Though movie audiences may not have studied or even heard of these potent philosophical ideas, they are nonetheless being subliminally brainwashed into accepting them. In a speech at the USC Entertainment Law Symposium in 1988, British film producer Baron Puttnam (Chariots of Fire, The Killing Fields, The Mission), perceptively reminisced about his own childhood, growing up in the United Kingdom but watching American movies: “Far more than any other influence – more than school, more even than home – my attitudes, dreams, preconceptions and preconditions for life had been irreversibly shaped more than 5,000 miles away in a place called Hollywood…Movies are powerful. Good or bad, they tinker around inside your brain. They steal up on you in the darkness of the cinema to form or confirm social attitudes…To an almost alarming degree, our political and emotional responses rest for their health in the quality and integrity of the present and future generation of film and television creators…I remain entirely convinced of the law of cause and effect. I also firmly suggest that the images of the film maker are responsible, frighteningly responsible, for the attitudes and behavior of the young and overly impressionable.”18
The Bible, in both Old and New Testaments, gives clear warnings to God’s people about “separation from the world”. Israel was forbidden to mix with the Canaanites and the other idolatrous tribes in ancient times – tribes in which sexual immorality and idolatry were the order of the day. Paul in his letter to the Ephesian church describes the immoral and idolatrous citizens of the Roman Empire and tells Christians not to associate with them.19
Consider the associations Christians enter into when watching movies. Sir David Frost OBE (1939-2013), an English journalist and media personality, once humourously but perceptively remarked that “Television is an invention that permits you to be entertained in your living room by people you wouldn’t have in your house”. Thus, though the leading actors and directors of our generation need to hear the gospel and are part of a world that God has loved to the point of giving His Son to die for, we must ever remember that they are the Canaanites of the 21st Century and should have no place in the affections of the Christian.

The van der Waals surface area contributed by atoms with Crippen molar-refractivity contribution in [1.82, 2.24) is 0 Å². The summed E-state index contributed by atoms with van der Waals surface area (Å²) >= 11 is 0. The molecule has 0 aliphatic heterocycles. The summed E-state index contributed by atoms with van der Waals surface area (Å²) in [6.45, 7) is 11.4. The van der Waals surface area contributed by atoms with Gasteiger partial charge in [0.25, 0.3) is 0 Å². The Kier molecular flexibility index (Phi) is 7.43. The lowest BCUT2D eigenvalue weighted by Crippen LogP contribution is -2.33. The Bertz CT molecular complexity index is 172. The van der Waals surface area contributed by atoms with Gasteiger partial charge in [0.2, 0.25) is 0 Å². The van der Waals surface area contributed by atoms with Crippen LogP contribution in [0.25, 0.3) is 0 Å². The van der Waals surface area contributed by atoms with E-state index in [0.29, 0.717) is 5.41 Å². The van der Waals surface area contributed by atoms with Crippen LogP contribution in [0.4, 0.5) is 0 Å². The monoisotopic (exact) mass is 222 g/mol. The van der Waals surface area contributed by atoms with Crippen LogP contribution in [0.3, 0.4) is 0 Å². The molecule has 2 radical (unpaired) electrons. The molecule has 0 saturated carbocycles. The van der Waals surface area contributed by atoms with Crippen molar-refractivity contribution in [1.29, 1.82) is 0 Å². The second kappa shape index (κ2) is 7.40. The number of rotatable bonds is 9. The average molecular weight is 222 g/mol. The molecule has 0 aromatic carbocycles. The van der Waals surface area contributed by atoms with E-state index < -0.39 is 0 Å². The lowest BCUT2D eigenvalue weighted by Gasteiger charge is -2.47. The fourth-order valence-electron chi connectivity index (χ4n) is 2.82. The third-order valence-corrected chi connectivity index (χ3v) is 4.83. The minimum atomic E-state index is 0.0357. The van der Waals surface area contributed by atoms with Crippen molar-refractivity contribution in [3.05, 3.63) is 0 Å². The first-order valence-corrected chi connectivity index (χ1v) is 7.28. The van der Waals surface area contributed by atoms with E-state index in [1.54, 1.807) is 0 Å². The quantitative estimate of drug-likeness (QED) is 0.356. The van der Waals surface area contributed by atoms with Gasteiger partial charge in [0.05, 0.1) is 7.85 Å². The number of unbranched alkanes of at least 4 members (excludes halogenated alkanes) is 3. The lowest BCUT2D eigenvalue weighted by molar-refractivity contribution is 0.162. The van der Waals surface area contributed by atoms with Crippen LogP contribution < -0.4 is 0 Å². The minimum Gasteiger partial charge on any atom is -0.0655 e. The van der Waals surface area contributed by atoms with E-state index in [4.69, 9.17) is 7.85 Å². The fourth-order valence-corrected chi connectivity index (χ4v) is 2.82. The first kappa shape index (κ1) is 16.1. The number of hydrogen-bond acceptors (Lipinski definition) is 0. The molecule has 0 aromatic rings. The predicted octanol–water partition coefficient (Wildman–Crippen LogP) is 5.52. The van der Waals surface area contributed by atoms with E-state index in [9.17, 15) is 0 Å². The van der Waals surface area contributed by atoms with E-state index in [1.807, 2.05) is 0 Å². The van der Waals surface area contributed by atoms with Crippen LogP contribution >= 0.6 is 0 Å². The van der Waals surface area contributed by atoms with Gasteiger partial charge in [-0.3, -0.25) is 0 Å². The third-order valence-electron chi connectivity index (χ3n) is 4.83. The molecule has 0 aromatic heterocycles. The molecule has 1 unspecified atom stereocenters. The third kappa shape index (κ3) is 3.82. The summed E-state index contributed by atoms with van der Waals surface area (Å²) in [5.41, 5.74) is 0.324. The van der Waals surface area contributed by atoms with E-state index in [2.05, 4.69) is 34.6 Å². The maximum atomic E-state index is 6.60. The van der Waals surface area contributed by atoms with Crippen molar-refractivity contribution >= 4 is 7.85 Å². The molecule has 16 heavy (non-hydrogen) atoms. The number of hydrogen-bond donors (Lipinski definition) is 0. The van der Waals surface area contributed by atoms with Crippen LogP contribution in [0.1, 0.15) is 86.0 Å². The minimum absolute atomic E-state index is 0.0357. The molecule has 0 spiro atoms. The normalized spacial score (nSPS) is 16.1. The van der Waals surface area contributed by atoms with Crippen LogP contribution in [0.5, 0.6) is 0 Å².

Professional acting is not an honourable profession, looked at from the Bible’s perspective. Why? Because pretending to be what one is not, assuming the counterfeit persona of a Minister of religion one day and of a serial rapist the next – and making big bucks out of it – is clearly not a noble, respectable or principled way of making a living. Addressing the United Nations in September 2014, leading Hollywood actor Leonardo DiCaprio said bluntly, “I pretend for a living.”
The etymology of the word hypocrisy makes for an interesting study. Hypocrisy derives from the Greek word ὑπόκρισις (hypokrisis), which means dissembling or play-acting and was employed in ancient Greece for any kind of public performance (acting, rhetoric as a civil art etc.). The noun hypocrite comes from ὑποκρίτης (hypokritēs) and was employed a technical term for a stage actor. In ancient Greece actors were not considered fit for public office. Demosthenes judged Aeschines an untrustworthy politician. Aeschines had been an actor prior to becoming a politician. His ability to act and impersonate called his sincerity into question.
It’s time for Christians to end their adulterous love affair with Hollywood and serve MTV, Netflix, and HBO with a bill of divorcement. A clear break is required. It is time to stand up and be counted, to stop pretending “It doesn’t affect me”.
The following principles from the Word of God will provide guidance for living out a Biblical separated walk with God in the midst of a confusing, corrupting and compromising culture. As you consider your media choices ask yourself:
1. Is there any glory for God in it? (1 Cor 10:31)
2. Does it grieve the Holy Spirit? (Eph 4:30)
3. Is it a good use of my time? (Eph 5:16)
4. Does it please the Lord? (Heb 11:5)
5. Is it worldly? (1 John 2:15-17, James 4:4)
6. Is it a good example? (1 Tim 4:12)
7. What impression does it give to the world? (2 Sam 12:14, Rom 2:24)?
1. Malcolm Muggeridge, Christ and the Media, (Vancouver: Regent College Publishing, 2003), opening paragraph.
2. Neil Postman, Amusing Ourselves to Death (London: Methuen, 1987), 86.
3. Nicholas Carr, The Shallows (London: Atlantic Books, 2010), 91.
4. Ibid., vii-viii
5. From a speech given at the 24th Media Ecology Conference, April 26th 1982 in Saugerties, New York by George Gerbner, then the Dean of the Annenberg School of Communication.
6. Genesis 3:6
7. Genesis 12:14-15
8. 2 Samuel 11:2-4
9. Luke 4:5-8
10. 1 John 2:15-17
11. James 1:14-15
12. MTV is Rock Around the Clock, Philadelphia Inquirer, Nov.3, 1982.
13. 1 John 2:15
14. Rom 12:2
15. James 4:4
16. John 12:31
17. Tertullian, De Spectaculis, Ante-Nicene Fathers, (Peabody: Hendrickson Publishers, 1999), 87.
19. Ephesians 5:7